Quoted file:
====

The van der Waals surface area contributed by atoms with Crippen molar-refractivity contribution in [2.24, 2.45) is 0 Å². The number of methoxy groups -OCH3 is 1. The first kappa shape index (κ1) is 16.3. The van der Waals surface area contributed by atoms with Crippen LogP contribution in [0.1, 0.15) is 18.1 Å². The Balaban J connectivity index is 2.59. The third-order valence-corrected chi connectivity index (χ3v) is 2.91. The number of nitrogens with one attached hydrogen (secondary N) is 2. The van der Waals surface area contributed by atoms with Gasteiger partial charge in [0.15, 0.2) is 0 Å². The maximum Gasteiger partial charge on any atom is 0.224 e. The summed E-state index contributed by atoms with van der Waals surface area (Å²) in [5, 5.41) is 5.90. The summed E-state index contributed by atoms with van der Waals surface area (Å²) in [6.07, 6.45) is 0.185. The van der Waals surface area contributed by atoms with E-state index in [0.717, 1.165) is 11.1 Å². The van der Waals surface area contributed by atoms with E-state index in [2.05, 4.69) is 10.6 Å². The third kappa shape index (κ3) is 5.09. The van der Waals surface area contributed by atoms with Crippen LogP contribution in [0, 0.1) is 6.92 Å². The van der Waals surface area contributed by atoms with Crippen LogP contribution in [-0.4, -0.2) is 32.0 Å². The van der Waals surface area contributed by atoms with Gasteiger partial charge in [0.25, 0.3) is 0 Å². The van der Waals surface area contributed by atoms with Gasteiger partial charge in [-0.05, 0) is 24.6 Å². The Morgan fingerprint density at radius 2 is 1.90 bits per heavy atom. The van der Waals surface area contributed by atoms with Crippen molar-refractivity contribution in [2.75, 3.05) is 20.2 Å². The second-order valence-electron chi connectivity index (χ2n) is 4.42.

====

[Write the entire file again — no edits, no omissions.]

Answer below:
The van der Waals surface area contributed by atoms with Crippen molar-refractivity contribution in [2.24, 2.45) is 0 Å². The number of methoxy groups -OCH3 is 1. The first kappa shape index (κ1) is 16.3. The van der Waals surface area contributed by atoms with Crippen LogP contribution in [0.1, 0.15) is 18.1 Å². The Balaban J connectivity index is 2.59. The third-order valence-corrected chi connectivity index (χ3v) is 2.91. The number of nitrogens with one attached hydrogen (secondary N) is 2. The van der Waals surface area contributed by atoms with Gasteiger partial charge in [0.15, 0.2) is 0 Å². The maximum Gasteiger partial charge on any atom is 0.224 e. The summed E-state index contributed by atoms with van der Waals surface area (Å²) in [5, 5.41) is 5.90. The summed E-state index contributed by atoms with van der Waals surface area (Å²) in [6.07, 6.45) is 0.185. The van der Waals surface area contributed by atoms with E-state index in [0.717, 1.165) is 11.1 Å². The van der Waals surface area contributed by atoms with E-state index in [2.05, 4.69) is 10.6 Å². The third kappa shape index (κ3) is 5.09. The van der Waals surface area contributed by atoms with Crippen LogP contribution in [0, 0.1) is 6.92 Å². The van der Waals surface area contributed by atoms with Crippen LogP contribution in [-0.4, -0.2) is 32.0 Å². The van der Waals surface area contributed by atoms with Gasteiger partial charge in [0.25, 0.3) is 0 Å². The van der Waals surface area contributed by atoms with Gasteiger partial charge in [-0.05, 0) is 24.6 Å². The Morgan fingerprint density at radius 2 is 1.90 bits per heavy atom. The van der Waals surface area contributed by atoms with Crippen molar-refractivity contribution in [2.75, 3.05) is 20.2 Å². The second-order valence-electron chi connectivity index (χ2n) is 4.42.